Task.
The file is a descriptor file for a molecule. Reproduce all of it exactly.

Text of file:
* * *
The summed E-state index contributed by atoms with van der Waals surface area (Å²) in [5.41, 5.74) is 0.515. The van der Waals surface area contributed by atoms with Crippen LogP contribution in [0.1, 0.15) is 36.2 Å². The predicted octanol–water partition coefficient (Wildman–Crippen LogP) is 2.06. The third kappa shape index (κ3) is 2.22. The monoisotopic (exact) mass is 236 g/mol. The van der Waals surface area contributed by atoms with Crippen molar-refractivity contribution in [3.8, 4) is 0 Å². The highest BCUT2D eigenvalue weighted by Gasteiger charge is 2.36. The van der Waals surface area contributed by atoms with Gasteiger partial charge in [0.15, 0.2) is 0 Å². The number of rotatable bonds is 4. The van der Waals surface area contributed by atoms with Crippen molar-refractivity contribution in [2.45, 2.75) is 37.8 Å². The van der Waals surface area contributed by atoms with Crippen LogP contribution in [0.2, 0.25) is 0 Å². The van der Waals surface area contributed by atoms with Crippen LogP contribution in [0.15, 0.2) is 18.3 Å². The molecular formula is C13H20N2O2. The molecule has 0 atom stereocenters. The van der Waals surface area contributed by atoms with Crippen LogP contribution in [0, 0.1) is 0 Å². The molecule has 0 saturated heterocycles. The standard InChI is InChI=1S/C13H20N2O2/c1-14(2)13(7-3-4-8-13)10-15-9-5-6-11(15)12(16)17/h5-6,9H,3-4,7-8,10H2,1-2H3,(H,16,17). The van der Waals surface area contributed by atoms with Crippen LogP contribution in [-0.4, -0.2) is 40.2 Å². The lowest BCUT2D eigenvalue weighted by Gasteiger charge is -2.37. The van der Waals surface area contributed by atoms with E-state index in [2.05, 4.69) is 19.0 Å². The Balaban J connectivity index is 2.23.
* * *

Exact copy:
The summed E-state index contributed by atoms with van der Waals surface area (Å²) in [5.41, 5.74) is 0.515. The van der Waals surface area contributed by atoms with Crippen LogP contribution in [0.1, 0.15) is 36.2 Å². The predicted octanol–water partition coefficient (Wildman–Crippen LogP) is 2.06. The third kappa shape index (κ3) is 2.22. The monoisotopic (exact) mass is 236 g/mol. The van der Waals surface area contributed by atoms with Crippen molar-refractivity contribution in [3.8, 4) is 0 Å². The highest BCUT2D eigenvalue weighted by Gasteiger charge is 2.36. The van der Waals surface area contributed by atoms with Gasteiger partial charge in [0.15, 0.2) is 0 Å². The number of rotatable bonds is 4. The van der Waals surface area contributed by atoms with Crippen molar-refractivity contribution in [2.45, 2.75) is 37.8 Å². The van der Waals surface area contributed by atoms with Crippen LogP contribution in [0.2, 0.25) is 0 Å². The van der Waals surface area contributed by atoms with Crippen LogP contribution in [0.15, 0.2) is 18.3 Å². The molecular formula is C13H20N2O2. The molecule has 0 atom stereocenters. The van der Waals surface area contributed by atoms with Crippen LogP contribution in [0, 0.1) is 0 Å². The molecule has 0 saturated heterocycles. The standard InChI is InChI=1S/C13H20N2O2/c1-14(2)13(7-3-4-8-13)10-15-9-5-6-11(15)12(16)17/h5-6,9H,3-4,7-8,10H2,1-2H3,(H,16,17). The van der Waals surface area contributed by atoms with Crippen LogP contribution in [-0.4, -0.2) is 40.2 Å². The lowest BCUT2D eigenvalue weighted by Gasteiger charge is -2.37. The van der Waals surface area contributed by atoms with E-state index in [2.05, 4.69) is 19.0 Å². The Balaban J connectivity index is 2.23.